Welcome to the Korean army, or as gay people know it, the Middle Ages
While same-sex acts are legal for civilians, gay soldiers face a strict sodomy law that is aggressively enforced
Productive and driven, he was a model army officer, but he had a secret: he was in a gay sexual relationship with a fellow soldier – a crime under South Korea’s military law.
He kept his sexuality hidden from everyone, including friends and family, only meeting his lover off-base and after work. Same-sex acts are legal for South Korean civilians, although homosexual people live largely under the radar since it remains a conservative society, influenced by evangelical Christianity.
But the South Korean military classes openly gay men in its ranks as having “special needs”, and campaigners say it actively pursues soldiers who have consensual same-sex intercourse with each other.
“I worked very hard as an officer, but none of that mattered when I became a suspect,” the 27-year-old, who asked for anonymity, said. “There were days when I just wanted to die,” he added, explaining that he was caught after authorities discovered his messages on his partner’s phone. He faced a criminal conviction and a possible forced outing to his parents, whom he had hoped would never find out the truth about his homosexuality, describing them as “conservative, devout Christians”.
South Korea has a conscript army to defend itself against the nuclear-armed North, with all able-bodied male citizens obliged to serve for nearly two years. Doing so is seen as a patriotic duty, and failure to complete service can bring enduring stigma that affects social standing, employment prospects and more.
South Korea is also the world’s only advanced economy to make consensual gay sex between soldiers a crime under military rules. Under clause 92.6 of its criminal code, known as the military sodomy law, soldiers can be jailed for two years with labour if convicted at a court-martial. For homosexual men this can mean having to live a double life.
The officer was among 22 soldiers arrested during a 2017 inquiry into homosexual activity in the army. He was luckier than most in his position: he was charged during his last month of service, so his case was transferred to a civilian court and he was later acquitted.
It was the first time a soldier charged under the military sodomy law had been found not guilty. And while he has begun a civilian life with a new job, and thus far avoided his family finding out any details of his sexual orientation, prosecutors have since appealed, leaving him in a legal and social limbo as he awaits the next hearing.
He said: “It is as if my entire existence was being denied. I should never have been charged ... in the first place.”
South Korea’s armed forces used intrusive “witch-hunt like” tactics in the search for alleged wrongdoing, according to the Military Human Rights Centre for Korea (MHRCK), an advocacy group in Seoul. As part of the 2017 probe, investigators forced suspects to message dating app users in front of them to hunt down other gay soldiers, it said.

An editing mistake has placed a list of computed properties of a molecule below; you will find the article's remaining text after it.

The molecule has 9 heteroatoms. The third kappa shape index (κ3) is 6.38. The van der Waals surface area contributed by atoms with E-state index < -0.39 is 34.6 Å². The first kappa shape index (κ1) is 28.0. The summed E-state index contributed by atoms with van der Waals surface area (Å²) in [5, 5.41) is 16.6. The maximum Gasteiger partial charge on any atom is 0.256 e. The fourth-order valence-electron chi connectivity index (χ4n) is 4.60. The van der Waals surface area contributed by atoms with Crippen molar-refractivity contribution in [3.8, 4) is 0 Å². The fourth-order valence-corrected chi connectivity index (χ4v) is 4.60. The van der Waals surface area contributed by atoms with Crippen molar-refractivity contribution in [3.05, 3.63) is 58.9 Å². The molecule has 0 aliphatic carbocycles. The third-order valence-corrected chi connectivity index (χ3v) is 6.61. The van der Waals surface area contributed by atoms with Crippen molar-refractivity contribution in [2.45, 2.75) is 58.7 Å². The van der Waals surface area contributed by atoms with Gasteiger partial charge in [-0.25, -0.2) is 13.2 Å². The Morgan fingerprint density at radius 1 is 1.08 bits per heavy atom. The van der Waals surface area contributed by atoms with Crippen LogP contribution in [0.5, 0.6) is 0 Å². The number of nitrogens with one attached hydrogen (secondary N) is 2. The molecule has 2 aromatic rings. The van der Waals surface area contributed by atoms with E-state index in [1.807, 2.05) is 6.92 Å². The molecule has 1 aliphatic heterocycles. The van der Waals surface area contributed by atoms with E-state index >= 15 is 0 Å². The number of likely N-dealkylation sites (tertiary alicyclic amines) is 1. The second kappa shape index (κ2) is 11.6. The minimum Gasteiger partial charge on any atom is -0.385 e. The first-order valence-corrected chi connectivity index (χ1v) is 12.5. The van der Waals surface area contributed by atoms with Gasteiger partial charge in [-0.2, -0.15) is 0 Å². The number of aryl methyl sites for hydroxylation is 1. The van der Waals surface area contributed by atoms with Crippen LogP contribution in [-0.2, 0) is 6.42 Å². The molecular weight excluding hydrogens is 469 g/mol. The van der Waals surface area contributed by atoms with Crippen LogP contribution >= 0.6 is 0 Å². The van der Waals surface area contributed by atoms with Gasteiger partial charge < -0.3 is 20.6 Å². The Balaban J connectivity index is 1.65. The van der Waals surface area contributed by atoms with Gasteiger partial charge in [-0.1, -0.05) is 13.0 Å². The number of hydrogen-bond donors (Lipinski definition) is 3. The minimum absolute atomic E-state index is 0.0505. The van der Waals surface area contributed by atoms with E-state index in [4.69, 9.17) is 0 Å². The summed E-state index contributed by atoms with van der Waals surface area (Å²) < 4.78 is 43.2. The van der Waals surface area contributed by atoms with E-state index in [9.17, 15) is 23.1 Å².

Three navy officers are under investigation for violating clause 92.6, MHRCK said, after one revealed he was gay to a military counsellor, who then reported him. “The fact that a military therapist disclosed the soldier’s sexual orientation without consent says a lot about human rights in South Korea’s military,” said the organisation’s head, Lim Tae-hoon.
The navy said the inquiry was being carried out according to the military criminal code, and on the orders of the defence ministry.
‘Archaic and discriminatory’
Authorities regularly cite the need to preserve military discipline as the main reason for the sodomy law. “The ban needs to remain in place as it is required to maintain a sound and wholesome lifestyle and discipline in the military, which is a communal institution,” a defence ministry official said.
Consensual heterosexual sex is not a crime in South Korea’s military, but its conscript army is predominantly male.Allowing homosexuals to serve in the military was a highly disputed topic around the world for decades. A landmark court ruling in India scrapped a colonial-era ban on same-sex relations in 2018, but the country’s army chief said in January that gay sex would not be tolerated in his forces – one of the largest in the world.
In the South, 12 of the 2017 detainees – the officer interviewed is not among them – have challenged article 92.6 in the country’s constitutional court. The law has already been appealed to three times since it was enacted in 1962, and was upheld in a 5-4 ruling as recently as 2016.
The situation has been criticised by a number of global rights organisations, including Amnesty International, which called the law “archaic and discriminatory”. Last month, Human Rights Watch called for the military sodomy law to be repealed in a brief to the constitutional court, branding it a “blight on the country’s human rights record”.
Graeme Reid, the organisation’s LGBT rights director, said: “Criminalising adult consensual same-sex conduct should be relegated to the history books. t has no place in Korean society.”